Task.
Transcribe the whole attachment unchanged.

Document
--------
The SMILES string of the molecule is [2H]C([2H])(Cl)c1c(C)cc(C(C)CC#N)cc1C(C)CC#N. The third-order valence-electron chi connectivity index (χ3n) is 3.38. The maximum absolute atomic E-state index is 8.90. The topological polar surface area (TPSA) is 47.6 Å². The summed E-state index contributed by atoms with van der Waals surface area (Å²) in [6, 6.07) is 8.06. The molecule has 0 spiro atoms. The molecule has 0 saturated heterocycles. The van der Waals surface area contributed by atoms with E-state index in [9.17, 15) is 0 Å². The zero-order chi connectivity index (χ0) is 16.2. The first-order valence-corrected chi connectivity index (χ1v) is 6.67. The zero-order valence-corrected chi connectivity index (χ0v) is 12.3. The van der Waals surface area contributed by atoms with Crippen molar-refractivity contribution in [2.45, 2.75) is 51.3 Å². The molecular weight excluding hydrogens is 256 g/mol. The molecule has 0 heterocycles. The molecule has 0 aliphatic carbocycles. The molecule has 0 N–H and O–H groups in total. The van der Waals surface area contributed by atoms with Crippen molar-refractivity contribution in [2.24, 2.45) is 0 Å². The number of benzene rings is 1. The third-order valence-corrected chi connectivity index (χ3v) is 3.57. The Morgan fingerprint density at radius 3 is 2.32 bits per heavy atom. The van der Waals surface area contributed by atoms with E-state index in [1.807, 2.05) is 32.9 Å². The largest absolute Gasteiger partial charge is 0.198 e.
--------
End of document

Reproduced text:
The SMILES string of the molecule is [2H]C([2H])(Cl)c1c(C)cc(C(C)CC#N)cc1C(C)CC#N. The third-order valence-electron chi connectivity index (χ3n) is 3.38. The maximum absolute atomic E-state index is 8.90. The topological polar surface area (TPSA) is 47.6 Å². The summed E-state index contributed by atoms with van der Waals surface area (Å²) in [6, 6.07) is 8.06. The molecule has 0 spiro atoms. The molecule has 0 saturated heterocycles. The van der Waals surface area contributed by atoms with E-state index in [9.17, 15) is 0 Å². The zero-order chi connectivity index (χ0) is 16.2. The first-order valence-corrected chi connectivity index (χ1v) is 6.67. The zero-order valence-corrected chi connectivity index (χ0v) is 12.3. The van der Waals surface area contributed by atoms with Crippen molar-refractivity contribution in [2.45, 2.75) is 51.3 Å². The molecular weight excluding hydrogens is 256 g/mol. The molecule has 0 heterocycles. The molecule has 0 aliphatic carbocycles. The molecule has 0 N–H and O–H groups in total. The van der Waals surface area contributed by atoms with Crippen molar-refractivity contribution in [2.24, 2.45) is 0 Å². The number of benzene rings is 1. The third-order valence-corrected chi connectivity index (χ3v) is 3.57. The Morgan fingerprint density at radius 3 is 2.32 bits per heavy atom. The van der Waals surface area contributed by atoms with E-state index in [1.807, 2.05) is 32.9 Å². The largest absolute Gasteiger partial charge is 0.198 e.